Megan Porta: Yeah. Chime in and let me know about that. Yep. Okay. So what else do you use for a strategy to get that DA up? 

Allie Petersen: So the next strategy that I use is posting on Foodgawker. So this is actually a recipe gallery site and they accept high-quality food photography. You can only post, I think, It’s not that often because they have to review the post and it pens for a really long time, but you can post and get your photo out there and essentially have it get seen by a lot of other big sites in hopes to get backlinks. I have gotten one backlink through that, but it’s just a little bit slower process, but definitely, something people should check out. Especially if you’re really into food photography and getting your beautiful photos out there in hopes that they can be seen so you can get some links from that too.

Megan Porta: Yes, I think Foodgawker’s been around forever. Even way back when I started blogging, it was a thing along with Tastespotting was a thing back then. I don’t think that exists anymore. But it used to be a big deal and I sometimes forget about it. Oh, that’s right. Foodgawker’s still around. I think my VA still posts my images there. I don’t hear people talking about this a lot, so I’m really glad you brought it up because newer bloggers might not even have it on their radar, so go check it out. Thank you. I feel like back in the day they were really selective about the photos they allowed in. Is that still the case?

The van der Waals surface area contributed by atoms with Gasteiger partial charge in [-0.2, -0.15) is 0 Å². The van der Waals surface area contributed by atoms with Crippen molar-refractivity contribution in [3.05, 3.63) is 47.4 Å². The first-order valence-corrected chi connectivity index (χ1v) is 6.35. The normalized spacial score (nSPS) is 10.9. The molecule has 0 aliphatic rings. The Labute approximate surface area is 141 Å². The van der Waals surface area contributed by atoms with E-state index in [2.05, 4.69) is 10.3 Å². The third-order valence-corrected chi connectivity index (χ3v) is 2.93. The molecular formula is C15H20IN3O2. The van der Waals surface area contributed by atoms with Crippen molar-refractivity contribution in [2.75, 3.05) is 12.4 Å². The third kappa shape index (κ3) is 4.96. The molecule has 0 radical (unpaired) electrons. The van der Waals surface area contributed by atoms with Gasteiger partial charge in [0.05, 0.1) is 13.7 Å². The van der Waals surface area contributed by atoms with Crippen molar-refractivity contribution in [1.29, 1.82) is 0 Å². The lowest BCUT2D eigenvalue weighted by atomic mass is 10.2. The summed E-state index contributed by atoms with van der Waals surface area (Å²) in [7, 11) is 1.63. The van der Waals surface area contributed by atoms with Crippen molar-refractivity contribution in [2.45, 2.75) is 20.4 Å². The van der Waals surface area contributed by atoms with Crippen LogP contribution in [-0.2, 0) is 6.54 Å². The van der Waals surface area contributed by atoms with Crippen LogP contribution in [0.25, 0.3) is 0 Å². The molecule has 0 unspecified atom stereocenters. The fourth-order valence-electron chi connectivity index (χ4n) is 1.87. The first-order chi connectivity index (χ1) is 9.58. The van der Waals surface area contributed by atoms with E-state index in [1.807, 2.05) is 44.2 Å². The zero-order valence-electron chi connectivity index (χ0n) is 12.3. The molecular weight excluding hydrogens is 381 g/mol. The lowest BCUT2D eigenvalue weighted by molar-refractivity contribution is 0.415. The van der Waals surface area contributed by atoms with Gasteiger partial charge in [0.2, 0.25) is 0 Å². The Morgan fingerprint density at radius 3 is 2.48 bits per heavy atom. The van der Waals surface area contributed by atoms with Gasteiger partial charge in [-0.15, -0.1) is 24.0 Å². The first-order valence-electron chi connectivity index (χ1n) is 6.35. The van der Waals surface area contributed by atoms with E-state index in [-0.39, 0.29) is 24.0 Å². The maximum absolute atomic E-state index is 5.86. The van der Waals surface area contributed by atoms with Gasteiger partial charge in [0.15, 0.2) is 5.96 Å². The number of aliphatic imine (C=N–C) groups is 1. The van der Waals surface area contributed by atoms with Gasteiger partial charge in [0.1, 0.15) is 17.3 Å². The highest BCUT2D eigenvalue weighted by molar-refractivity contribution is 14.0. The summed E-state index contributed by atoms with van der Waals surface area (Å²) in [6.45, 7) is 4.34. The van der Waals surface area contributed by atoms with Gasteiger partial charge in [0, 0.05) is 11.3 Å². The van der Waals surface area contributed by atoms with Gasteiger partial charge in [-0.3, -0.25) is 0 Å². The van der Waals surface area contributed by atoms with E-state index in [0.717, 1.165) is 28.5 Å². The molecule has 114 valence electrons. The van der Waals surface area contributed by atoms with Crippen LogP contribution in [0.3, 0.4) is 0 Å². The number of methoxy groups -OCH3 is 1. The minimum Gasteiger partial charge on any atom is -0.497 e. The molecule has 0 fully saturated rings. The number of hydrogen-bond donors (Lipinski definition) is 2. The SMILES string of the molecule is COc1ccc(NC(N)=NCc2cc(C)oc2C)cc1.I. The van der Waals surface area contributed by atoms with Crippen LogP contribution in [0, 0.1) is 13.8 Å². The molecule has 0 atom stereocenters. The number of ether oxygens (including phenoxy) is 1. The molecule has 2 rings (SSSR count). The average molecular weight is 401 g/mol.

Allie Petersen: Yeah. I only get to post every two weeks pretty much, just two photos. So far they’ve chosen my photos, so I’m not sure how selective they are now. Maybe they’ve changed their process a little bit. My food photography is okay, I don’t think I’m amazing or anything. But I try to choose the photos I’m proud of in hopes that they’ll be more likely to choose them.

Megan Porta: I remember sitting by my computer just every day, did they pick mine? Did they pick mine? It was an obsession. It’s so funny. 

Allie Petersen: It’s fun to see and then you wait to see if they’ll accept it. I think other bloggers should definitely check it out. It’s a cool resource. Just to put your name out there and, also it’s almost it appears to be almost like an Instagram style with posts where people can like them and go to your website too. So I don’t know how many people are using it to actually look for recipes, but it could get some traffic to your site too possibly. 

Megan Porta: Yeah, definitely. All right, what other strategies do you use?

Allie Petersen: My last strategy that I wanted to talk about is really just trying to get your post more on the first page of Google to gain more natural backlinks. I don’t know if you’ve heard about this study, but Brandon Gaille, who we’ve talked about already in this podcast, from RankIQ. He talks about this study that Ahrefs did that people who are in the position one spot on Google, will get 24 do-follow backlinks a year, just natural backlinks, which is quite a few.

Megan Porta: Yes. Yeah, that’s a lot.